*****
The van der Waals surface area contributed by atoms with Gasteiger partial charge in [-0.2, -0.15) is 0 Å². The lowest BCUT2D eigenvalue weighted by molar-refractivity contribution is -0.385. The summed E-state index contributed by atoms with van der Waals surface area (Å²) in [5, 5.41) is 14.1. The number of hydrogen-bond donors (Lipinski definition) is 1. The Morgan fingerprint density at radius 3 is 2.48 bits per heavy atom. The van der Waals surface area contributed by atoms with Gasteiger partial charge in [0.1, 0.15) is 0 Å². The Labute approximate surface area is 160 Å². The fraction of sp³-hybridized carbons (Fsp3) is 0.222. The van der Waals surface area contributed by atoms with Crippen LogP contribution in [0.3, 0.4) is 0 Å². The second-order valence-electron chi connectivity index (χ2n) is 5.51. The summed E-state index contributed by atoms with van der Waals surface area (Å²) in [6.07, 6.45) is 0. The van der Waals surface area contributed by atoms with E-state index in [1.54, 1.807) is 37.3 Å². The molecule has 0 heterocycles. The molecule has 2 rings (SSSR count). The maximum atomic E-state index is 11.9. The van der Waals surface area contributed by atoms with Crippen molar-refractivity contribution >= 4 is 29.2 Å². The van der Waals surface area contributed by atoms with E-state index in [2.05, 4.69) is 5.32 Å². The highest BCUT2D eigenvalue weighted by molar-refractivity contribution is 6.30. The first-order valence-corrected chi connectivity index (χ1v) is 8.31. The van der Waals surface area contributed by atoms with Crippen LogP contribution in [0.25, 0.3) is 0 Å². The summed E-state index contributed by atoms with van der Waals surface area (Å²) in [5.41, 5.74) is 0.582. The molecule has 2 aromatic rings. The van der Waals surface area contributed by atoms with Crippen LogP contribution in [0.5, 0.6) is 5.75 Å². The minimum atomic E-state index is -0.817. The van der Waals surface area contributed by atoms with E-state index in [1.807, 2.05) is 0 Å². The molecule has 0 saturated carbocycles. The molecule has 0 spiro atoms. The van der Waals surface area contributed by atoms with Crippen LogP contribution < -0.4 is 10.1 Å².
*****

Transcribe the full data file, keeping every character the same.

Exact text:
The van der Waals surface area contributed by atoms with Gasteiger partial charge in [-0.2, -0.15) is 0 Å². The lowest BCUT2D eigenvalue weighted by molar-refractivity contribution is -0.385. The summed E-state index contributed by atoms with van der Waals surface area (Å²) in [5, 5.41) is 14.1. The number of hydrogen-bond donors (Lipinski definition) is 1. The Morgan fingerprint density at radius 3 is 2.48 bits per heavy atom. The van der Waals surface area contributed by atoms with Gasteiger partial charge in [0.1, 0.15) is 0 Å². The Labute approximate surface area is 160 Å². The fraction of sp³-hybridized carbons (Fsp3) is 0.222. The van der Waals surface area contributed by atoms with Crippen LogP contribution in [0.3, 0.4) is 0 Å². The second-order valence-electron chi connectivity index (χ2n) is 5.51. The summed E-state index contributed by atoms with van der Waals surface area (Å²) in [6.07, 6.45) is 0. The van der Waals surface area contributed by atoms with E-state index in [1.54, 1.807) is 37.3 Å². The molecule has 0 heterocycles. The molecule has 2 rings (SSSR count). The maximum atomic E-state index is 11.9. The van der Waals surface area contributed by atoms with Crippen molar-refractivity contribution >= 4 is 29.2 Å². The van der Waals surface area contributed by atoms with E-state index in [2.05, 4.69) is 5.32 Å². The highest BCUT2D eigenvalue weighted by molar-refractivity contribution is 6.30. The first-order valence-corrected chi connectivity index (χ1v) is 8.31. The van der Waals surface area contributed by atoms with Crippen LogP contribution in [0.25, 0.3) is 0 Å². The summed E-state index contributed by atoms with van der Waals surface area (Å²) in [5.41, 5.74) is 0.582. The molecule has 2 aromatic rings. The van der Waals surface area contributed by atoms with Crippen LogP contribution in [0.5, 0.6) is 5.75 Å². The minimum atomic E-state index is -0.817. The van der Waals surface area contributed by atoms with E-state index in [1.807, 2.05) is 0 Å². The molecule has 0 saturated carbocycles. The molecule has 0 spiro atoms. The van der Waals surface area contributed by atoms with Crippen LogP contribution < -0.4 is 10.1 Å².